Tschaikovsky - 1812 Overture, op. 49

Tchaikovsky's Overture 1812 expresses Russia's nationalist spirit for the Russians' magnificent victory over Napoleon. In 1880, when he was writing the charming Serenade for Strings, Tchaikovsky undertook to compose a "ceremonial introduction" for an exhibition of industrial art in Moscow. As a theme of his introduction he chose Napoleon's Russia Campaign, which ended with the great victory of the Russian Army. At first the composer intended the introduction to be for outdoor performance and felt that it should be "very loud and noisy". Since then the introduction has become his most famous and most popular concert work. The "1812 Overture" is in fact an introduction to a concerto, in other words is a stand-alone work of orchestral music and not an introduction to opera or a more extensive work. The play describes the invasion of Russia by Napoleon's troops in 1812 and their retreat and defeat in the winter of the same year. Despite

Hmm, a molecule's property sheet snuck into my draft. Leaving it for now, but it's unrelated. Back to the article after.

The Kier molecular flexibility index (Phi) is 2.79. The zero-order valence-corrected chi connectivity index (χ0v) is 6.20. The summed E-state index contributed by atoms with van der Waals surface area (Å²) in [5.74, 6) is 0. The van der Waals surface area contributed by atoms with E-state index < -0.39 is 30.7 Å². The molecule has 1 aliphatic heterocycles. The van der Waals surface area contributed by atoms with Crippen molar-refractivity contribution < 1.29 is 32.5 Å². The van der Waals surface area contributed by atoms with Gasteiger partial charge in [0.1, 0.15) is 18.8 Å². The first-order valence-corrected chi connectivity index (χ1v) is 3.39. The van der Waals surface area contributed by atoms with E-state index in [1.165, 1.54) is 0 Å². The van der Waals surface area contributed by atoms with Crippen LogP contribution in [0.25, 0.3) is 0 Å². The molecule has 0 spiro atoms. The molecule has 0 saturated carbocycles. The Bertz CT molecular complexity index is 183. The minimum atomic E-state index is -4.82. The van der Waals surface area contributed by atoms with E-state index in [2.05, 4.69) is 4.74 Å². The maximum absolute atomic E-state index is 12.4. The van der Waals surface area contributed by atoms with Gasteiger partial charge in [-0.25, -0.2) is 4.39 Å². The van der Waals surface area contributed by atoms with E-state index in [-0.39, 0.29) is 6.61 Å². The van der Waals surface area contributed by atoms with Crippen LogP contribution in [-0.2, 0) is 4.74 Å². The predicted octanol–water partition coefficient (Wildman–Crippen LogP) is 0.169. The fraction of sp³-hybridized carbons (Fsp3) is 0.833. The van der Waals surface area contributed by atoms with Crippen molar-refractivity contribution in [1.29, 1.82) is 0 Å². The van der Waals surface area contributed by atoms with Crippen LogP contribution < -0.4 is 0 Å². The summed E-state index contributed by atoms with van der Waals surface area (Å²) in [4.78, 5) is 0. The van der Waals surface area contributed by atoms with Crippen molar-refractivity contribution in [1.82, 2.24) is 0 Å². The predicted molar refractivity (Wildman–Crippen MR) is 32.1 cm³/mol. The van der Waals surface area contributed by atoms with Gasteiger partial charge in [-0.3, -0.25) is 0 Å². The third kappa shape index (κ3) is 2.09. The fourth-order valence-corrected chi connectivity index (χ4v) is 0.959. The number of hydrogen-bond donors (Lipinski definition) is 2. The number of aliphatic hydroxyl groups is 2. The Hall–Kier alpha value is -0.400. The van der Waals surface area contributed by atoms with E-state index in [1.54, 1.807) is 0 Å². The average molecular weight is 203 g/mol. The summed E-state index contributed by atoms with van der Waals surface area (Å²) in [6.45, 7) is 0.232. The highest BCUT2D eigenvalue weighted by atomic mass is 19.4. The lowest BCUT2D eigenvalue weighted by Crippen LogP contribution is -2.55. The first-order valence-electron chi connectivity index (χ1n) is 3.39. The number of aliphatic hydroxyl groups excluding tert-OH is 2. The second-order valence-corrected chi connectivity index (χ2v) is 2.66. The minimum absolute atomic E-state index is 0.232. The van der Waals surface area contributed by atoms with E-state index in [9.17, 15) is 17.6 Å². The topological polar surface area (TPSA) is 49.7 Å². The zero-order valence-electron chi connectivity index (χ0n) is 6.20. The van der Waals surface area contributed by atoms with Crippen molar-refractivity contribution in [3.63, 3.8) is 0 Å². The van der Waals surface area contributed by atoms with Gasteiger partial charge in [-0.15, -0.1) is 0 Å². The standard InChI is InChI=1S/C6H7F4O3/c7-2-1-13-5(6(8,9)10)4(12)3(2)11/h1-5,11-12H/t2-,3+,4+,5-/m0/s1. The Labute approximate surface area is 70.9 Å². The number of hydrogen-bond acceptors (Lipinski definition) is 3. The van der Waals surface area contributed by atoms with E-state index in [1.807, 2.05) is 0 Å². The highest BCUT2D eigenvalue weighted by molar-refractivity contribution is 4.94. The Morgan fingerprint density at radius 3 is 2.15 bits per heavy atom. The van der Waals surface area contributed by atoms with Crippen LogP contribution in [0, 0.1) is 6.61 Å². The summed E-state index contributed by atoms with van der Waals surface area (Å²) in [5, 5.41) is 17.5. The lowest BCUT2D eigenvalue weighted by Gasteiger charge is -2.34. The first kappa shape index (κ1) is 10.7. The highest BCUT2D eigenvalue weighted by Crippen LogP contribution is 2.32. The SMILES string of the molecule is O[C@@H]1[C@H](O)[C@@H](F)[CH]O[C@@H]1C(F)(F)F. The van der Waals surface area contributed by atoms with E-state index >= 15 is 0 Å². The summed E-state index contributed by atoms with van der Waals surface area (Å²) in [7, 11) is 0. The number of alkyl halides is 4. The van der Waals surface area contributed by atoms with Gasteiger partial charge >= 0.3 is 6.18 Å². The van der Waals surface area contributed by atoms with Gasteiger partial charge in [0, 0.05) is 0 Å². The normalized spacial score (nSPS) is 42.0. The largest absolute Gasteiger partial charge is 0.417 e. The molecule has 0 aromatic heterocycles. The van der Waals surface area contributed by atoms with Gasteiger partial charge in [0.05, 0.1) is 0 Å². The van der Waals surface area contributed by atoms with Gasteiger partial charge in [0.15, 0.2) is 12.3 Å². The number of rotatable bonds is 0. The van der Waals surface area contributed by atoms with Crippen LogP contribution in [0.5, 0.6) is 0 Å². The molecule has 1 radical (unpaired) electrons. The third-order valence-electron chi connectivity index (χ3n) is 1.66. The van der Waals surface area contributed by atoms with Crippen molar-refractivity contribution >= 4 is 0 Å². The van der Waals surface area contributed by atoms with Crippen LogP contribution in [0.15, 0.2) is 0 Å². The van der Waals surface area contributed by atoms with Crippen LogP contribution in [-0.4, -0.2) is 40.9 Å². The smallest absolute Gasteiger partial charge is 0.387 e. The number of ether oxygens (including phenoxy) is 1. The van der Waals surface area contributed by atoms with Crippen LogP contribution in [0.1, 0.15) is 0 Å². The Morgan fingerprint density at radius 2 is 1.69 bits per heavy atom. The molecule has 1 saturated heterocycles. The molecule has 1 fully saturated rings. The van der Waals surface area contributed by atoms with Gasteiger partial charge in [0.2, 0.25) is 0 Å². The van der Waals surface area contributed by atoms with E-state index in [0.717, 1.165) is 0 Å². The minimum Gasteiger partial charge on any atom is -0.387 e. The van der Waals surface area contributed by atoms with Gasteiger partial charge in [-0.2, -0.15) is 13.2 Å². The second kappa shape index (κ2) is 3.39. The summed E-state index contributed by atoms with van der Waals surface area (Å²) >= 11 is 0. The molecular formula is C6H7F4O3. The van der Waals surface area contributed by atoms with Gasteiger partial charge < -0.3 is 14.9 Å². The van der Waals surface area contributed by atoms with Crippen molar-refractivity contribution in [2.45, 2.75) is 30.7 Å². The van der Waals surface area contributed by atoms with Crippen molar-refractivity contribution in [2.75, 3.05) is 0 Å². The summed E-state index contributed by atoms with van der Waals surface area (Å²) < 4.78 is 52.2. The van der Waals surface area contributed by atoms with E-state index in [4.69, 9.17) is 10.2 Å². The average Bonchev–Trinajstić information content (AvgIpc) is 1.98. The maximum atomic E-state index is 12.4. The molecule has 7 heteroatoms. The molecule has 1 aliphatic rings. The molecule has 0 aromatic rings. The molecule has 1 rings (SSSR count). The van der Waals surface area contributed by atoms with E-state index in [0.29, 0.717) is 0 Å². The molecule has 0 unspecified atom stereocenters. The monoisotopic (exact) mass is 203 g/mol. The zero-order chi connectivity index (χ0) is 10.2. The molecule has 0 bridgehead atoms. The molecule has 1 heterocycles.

Joseph Haydn - Introduction


The evolution of the art of sounds would certainly have been different if the Austrian land had not welcomed Franz Joseph Haydn in the 18th century. This modest, pure, benevolent and unsyming music worker, was at the same time innovative as well as the legislator of a great chapter of art which he was ordered to serve. No one else, perhaps in the history of music, has benefited orchestral music as much as Haydn.

Although he was not the inventor of the form of the symphony, as many like to profess, he was the one who recognized its definitive form, drew up the rules governing its development and perfected it morphologically and substantially, to the supreme extent that the means at his disposal allowed him.

His deposits were received by all the next composers, first Mozart and Beethoven, who used them as capital and enjoyed their profits at the rate of their own imagination.

If the symphony owes him his precious interventions, the string quartet, the ultimate form of pure music, owes him its genesis. He breathed life into it, he shaped it, he gave it the right to eternity first.

Inexhaustible, resourceful, prolific - more than a hundred symphonies he composed, more than eighty of his string quartets - Haydn was subject to a fate that the time of change was barely peeking at the end of his life. He offered his sacrifices to music through those masters who had the ability to cultivate art through their submissives. Yet his music is all-light, self-illuminating, full of freshness, kindness and balance.

(George Monemvasitis)


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